1st Annual Literary Festival
Lit Fest Home

The Mace & Crown, October 2, 1978
Arts Reunion a mixed bag
Photo by Jamey Duffy
By MARY TIMMINS
Staff Writer

The New Renaissance, which has been taking root at Old Dominion University and in the greater Tide- water area, blossomed last week in the first annual ODU Arts Reunion. The week-long series of events proved to be a truly mixed bag, incorporating poetry and literature readings with mime, classical music and jazz, dance, drama, and painting.

Simplicity and professionalism made the straightforward presentations of original works of literature among the most successful events in the program. Anthony Hecht's Monday night reading in Batten Arts & Letters auditorium was very well received. His amusing contemporary

images from The Hard Hours and Millions of Strange Shadows drew particularly enthusiastic responses from the substantial crowd.

Though less well-attended, the Thursday evening AWP Board Members reading at the Riverview Play house was also enjoyable. While Bell played with the cliche and Madden did a wonderful imitation of a highway patrolman giving a driving test (from his latest novel The Suicide's Wife), Ellen Voigt's reading was the definite high point of the evening.

More ambitious but somewhat less successful were the events which incorporated various modes of artistic expression. On Tuesday evening, Anthony Hecht and pianist Frank Glazer united onstage at Technology Theater for "An Evening of Literature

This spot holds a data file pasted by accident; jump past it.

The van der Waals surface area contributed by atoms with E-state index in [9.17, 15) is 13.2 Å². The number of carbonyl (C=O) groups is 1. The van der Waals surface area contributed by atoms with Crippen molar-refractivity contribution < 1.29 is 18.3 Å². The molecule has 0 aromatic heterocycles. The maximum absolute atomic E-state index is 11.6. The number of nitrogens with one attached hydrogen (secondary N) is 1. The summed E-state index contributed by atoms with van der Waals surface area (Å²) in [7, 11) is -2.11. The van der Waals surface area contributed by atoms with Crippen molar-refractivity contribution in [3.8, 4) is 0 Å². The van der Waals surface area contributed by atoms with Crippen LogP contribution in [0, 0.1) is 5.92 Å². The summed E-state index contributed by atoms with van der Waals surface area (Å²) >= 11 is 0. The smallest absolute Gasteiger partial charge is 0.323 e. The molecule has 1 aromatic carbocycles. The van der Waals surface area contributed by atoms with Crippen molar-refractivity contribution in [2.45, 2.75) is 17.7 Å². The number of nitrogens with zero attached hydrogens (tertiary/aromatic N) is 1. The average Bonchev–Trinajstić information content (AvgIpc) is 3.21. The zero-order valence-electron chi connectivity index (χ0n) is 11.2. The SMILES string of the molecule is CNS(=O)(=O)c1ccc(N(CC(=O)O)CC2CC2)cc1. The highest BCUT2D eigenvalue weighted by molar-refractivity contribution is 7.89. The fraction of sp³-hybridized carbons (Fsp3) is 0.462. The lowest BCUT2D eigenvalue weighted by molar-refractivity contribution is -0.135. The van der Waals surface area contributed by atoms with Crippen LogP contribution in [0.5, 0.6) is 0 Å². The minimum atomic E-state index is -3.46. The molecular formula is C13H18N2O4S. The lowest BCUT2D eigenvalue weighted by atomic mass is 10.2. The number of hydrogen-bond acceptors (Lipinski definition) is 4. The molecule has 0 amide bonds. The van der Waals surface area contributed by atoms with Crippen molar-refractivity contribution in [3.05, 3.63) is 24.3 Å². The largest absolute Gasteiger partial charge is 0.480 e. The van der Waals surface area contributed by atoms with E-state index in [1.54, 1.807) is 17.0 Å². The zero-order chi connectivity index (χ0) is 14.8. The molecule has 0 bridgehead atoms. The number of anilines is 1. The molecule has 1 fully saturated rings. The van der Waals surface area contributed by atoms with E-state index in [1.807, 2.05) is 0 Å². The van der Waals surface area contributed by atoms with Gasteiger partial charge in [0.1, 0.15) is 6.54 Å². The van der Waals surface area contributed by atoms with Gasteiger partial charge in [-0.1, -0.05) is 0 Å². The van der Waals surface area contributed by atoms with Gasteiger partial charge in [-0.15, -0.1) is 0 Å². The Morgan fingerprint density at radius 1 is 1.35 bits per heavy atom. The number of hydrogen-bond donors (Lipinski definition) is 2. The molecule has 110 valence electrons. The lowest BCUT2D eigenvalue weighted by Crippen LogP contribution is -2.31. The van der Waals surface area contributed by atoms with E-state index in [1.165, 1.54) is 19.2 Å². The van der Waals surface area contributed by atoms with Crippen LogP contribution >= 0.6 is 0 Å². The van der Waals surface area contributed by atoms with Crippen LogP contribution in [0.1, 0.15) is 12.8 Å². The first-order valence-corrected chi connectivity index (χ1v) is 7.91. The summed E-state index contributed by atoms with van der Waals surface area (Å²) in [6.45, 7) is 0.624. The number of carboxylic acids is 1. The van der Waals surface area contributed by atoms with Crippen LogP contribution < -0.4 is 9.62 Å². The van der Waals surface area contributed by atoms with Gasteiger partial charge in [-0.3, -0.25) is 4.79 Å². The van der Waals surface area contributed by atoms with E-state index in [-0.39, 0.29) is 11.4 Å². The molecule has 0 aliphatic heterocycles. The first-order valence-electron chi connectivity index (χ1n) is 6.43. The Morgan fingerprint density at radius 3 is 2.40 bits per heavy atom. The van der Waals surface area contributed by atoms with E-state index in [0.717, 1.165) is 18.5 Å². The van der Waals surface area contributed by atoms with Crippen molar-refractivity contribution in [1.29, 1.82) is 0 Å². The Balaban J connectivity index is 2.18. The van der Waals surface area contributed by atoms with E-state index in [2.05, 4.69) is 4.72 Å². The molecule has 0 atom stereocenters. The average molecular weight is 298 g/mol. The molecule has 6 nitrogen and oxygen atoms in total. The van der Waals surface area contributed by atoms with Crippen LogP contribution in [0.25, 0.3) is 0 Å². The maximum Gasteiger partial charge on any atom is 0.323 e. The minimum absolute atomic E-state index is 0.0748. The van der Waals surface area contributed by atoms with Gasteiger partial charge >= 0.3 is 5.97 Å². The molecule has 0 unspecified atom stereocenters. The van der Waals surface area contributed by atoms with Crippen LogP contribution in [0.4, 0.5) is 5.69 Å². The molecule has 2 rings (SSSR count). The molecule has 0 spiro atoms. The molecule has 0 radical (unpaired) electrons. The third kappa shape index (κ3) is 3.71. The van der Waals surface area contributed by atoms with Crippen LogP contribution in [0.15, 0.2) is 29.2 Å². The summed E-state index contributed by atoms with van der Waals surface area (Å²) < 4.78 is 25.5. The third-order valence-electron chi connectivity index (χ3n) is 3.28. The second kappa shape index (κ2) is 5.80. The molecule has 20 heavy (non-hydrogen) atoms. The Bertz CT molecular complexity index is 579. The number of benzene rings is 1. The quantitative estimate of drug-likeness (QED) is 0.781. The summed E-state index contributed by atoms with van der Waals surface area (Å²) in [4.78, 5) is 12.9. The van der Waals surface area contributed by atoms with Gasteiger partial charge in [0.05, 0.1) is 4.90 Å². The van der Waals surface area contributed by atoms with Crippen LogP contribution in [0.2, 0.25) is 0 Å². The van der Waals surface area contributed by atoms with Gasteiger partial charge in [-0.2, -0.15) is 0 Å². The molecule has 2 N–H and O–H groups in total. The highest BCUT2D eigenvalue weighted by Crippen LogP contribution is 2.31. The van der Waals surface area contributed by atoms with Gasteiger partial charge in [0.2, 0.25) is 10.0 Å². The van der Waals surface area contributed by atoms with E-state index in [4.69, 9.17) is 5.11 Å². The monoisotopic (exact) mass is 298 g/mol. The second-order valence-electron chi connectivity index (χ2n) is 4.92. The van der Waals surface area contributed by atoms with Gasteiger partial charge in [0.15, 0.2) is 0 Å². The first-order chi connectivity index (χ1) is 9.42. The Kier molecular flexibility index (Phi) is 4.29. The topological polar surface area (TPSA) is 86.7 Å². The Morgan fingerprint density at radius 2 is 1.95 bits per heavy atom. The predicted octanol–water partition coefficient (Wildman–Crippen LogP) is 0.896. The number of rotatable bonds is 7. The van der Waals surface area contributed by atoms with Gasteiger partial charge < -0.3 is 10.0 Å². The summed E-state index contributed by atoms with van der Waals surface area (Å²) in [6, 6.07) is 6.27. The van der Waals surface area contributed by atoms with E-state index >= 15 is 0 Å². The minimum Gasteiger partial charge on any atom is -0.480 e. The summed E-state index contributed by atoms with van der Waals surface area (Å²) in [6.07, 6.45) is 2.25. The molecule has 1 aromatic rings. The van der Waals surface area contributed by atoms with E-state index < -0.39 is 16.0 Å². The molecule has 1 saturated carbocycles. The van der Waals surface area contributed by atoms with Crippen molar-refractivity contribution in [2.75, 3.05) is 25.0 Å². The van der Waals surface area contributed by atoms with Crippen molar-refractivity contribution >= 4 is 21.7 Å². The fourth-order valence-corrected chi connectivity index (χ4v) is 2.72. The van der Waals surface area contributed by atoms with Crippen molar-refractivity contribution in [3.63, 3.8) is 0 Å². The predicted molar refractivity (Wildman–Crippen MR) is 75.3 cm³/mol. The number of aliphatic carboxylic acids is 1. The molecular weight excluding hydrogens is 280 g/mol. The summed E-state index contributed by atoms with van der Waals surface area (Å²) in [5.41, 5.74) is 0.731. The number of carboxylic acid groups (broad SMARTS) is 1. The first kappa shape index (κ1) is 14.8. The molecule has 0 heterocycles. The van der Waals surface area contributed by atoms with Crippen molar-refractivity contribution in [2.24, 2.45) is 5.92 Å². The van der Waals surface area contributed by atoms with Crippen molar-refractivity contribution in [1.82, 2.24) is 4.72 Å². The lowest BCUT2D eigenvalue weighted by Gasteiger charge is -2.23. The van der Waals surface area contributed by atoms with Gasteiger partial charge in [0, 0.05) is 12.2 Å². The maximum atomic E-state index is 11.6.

and Music." While the material was strong, the program dragged, due to Mr. Hecht's long-winded introductions (audience members were not given programs until afterwards to prevent rustling sounds) and the incessant bowing of the performers after each selection.

The attitude of condescension hinted at during 'An Evening of Literature and Music" was realized by the pompous Michael Mott in his presentation, "Paintings that Inspired Poems," in which he read a long list of familiar and unfamiliar names giving little real information. His talk, delivered on Thursday in the Technology Theater, was an introduction to "The Performance of the Painting." The focus of this production was Van Gogh's "Starry Night," about which W.D. Snodgrass read an original poem and Sherri Brennan sang Don McLean's "Vincent." There were also dimly related, though interesting, performances by the Faculty Piano Trio and the ODU Community Ballet. Unfortunately, the event did not appear well planned with its silent gaps and technical problems.

The Arts Reunion ought probably to have incorporated these events into a two-week rather than a one-week schedule. Their sheer number was clearly overwhelming to potential audience members and coordinators alike. Perhaps the Second Annual Old Dominion University Arts Reunion will show a little more care and less ambition when, next year, it again presents the fruits of the New Renaissance for public consumption.